Endometrial ablation is a procedure to treat excessive menstrual bleeding (menorrhagia) by destroying (ablating) the lining of the uterus (endometrium).
This procedure may be recommended for premenopausal women who have completed childbearing if heavy bleeding has not responded to other treatments, as a minimally-invasive alternative to a hysterectomy.
Your physician may first use a hysteroscope to view the inside of the uterus. A hysteroscope is a lighted telescopic instrument that is inserted through the vagina, cervix, then into the uterus. If there are polyps or small fibroids, they can be treated before the ablation. Then the device that delivers the ablation (by heat, cold, or electrical stimulation) is placed into the uterine cavity through the vagina and cervix. The ablation takes one to 10 minutes depending on the type of ablation. When the procedure is complete, the tool that provided the energy source is retracted back through the cervix and removed.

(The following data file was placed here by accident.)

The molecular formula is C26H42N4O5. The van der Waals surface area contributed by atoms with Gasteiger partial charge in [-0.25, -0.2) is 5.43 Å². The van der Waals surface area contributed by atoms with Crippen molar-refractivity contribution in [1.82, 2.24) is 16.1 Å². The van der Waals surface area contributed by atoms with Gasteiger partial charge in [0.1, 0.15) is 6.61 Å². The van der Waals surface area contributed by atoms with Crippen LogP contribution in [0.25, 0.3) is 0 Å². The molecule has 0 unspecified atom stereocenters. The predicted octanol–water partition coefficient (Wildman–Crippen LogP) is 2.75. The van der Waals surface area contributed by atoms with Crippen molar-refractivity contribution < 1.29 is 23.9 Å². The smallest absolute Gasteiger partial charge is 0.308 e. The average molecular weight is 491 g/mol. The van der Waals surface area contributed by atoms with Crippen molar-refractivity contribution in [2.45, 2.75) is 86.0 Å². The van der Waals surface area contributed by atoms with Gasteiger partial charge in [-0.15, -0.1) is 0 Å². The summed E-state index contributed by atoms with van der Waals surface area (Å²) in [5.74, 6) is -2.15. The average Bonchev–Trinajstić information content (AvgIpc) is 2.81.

How does it work?
After the lining of the uterus (endometrium) is destroyed (ablated), it heals by scarring. This scarring reduces or prevents monthly bleeding.
What to expect
Endometrial ablation is generally performed on an outpatient basis using local or general anesthesia. Most women can return to normal activity the day after surgery.
Because the ovaries and uterus remain intact, conception is still possible following an endometrial ablation. However, pregnancy after an ablation can be dangerous for both the fetus and the mother, so birth control or sterilization should be used after treatment.
Patients should talk to their doctor to learn more about the benefits and risks associated with this procedure.